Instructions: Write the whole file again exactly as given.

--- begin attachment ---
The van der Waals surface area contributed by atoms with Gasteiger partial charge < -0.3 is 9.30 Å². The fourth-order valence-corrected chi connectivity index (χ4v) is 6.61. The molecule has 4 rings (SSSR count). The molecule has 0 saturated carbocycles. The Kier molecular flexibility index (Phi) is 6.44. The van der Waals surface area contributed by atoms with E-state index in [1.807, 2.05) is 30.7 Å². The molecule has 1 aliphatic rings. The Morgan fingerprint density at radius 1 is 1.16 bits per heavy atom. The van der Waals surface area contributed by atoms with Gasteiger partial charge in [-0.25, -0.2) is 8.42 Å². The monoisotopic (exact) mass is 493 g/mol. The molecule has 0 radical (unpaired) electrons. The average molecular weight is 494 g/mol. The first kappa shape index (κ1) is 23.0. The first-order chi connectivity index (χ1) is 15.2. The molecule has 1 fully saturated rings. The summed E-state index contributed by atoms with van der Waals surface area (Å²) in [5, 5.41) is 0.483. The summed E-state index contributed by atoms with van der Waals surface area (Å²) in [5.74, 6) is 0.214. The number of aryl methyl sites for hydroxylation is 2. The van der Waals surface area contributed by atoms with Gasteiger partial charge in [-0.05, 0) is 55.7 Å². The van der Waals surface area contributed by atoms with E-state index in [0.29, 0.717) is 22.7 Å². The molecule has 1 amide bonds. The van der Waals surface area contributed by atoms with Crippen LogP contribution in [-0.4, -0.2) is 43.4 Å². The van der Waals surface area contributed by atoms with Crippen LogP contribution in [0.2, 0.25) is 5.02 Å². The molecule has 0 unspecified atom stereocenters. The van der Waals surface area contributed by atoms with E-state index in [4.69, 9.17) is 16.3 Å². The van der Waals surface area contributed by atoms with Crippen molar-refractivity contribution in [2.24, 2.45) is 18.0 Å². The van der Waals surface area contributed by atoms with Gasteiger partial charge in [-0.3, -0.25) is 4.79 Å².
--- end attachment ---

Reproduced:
The van der Waals surface area contributed by atoms with Gasteiger partial charge < -0.3 is 9.30 Å². The fourth-order valence-corrected chi connectivity index (χ4v) is 6.61. The molecule has 4 rings (SSSR count). The molecule has 0 saturated carbocycles. The Kier molecular flexibility index (Phi) is 6.44. The van der Waals surface area contributed by atoms with E-state index in [1.807, 2.05) is 30.7 Å². The molecule has 1 aliphatic rings. The Morgan fingerprint density at radius 1 is 1.16 bits per heavy atom. The van der Waals surface area contributed by atoms with Gasteiger partial charge in [-0.25, -0.2) is 8.42 Å². The monoisotopic (exact) mass is 493 g/mol. The molecule has 0 radical (unpaired) electrons. The average molecular weight is 494 g/mol. The first kappa shape index (κ1) is 23.0. The first-order chi connectivity index (χ1) is 15.2. The molecule has 1 fully saturated rings. The summed E-state index contributed by atoms with van der Waals surface area (Å²) in [5, 5.41) is 0.483. The summed E-state index contributed by atoms with van der Waals surface area (Å²) in [5.74, 6) is 0.214. The number of aryl methyl sites for hydroxylation is 2. The van der Waals surface area contributed by atoms with Gasteiger partial charge in [-0.05, 0) is 55.7 Å². The van der Waals surface area contributed by atoms with E-state index in [0.29, 0.717) is 22.7 Å². The molecule has 1 amide bonds. The van der Waals surface area contributed by atoms with Crippen LogP contribution in [-0.4, -0.2) is 43.4 Å². The van der Waals surface area contributed by atoms with Crippen LogP contribution in [0.2, 0.25) is 5.02 Å². The molecule has 0 unspecified atom stereocenters. The van der Waals surface area contributed by atoms with E-state index in [4.69, 9.17) is 16.3 Å². The van der Waals surface area contributed by atoms with Crippen molar-refractivity contribution in [2.24, 2.45) is 18.0 Å². The van der Waals surface area contributed by atoms with Gasteiger partial charge in [-0.3, -0.25) is 4.79 Å².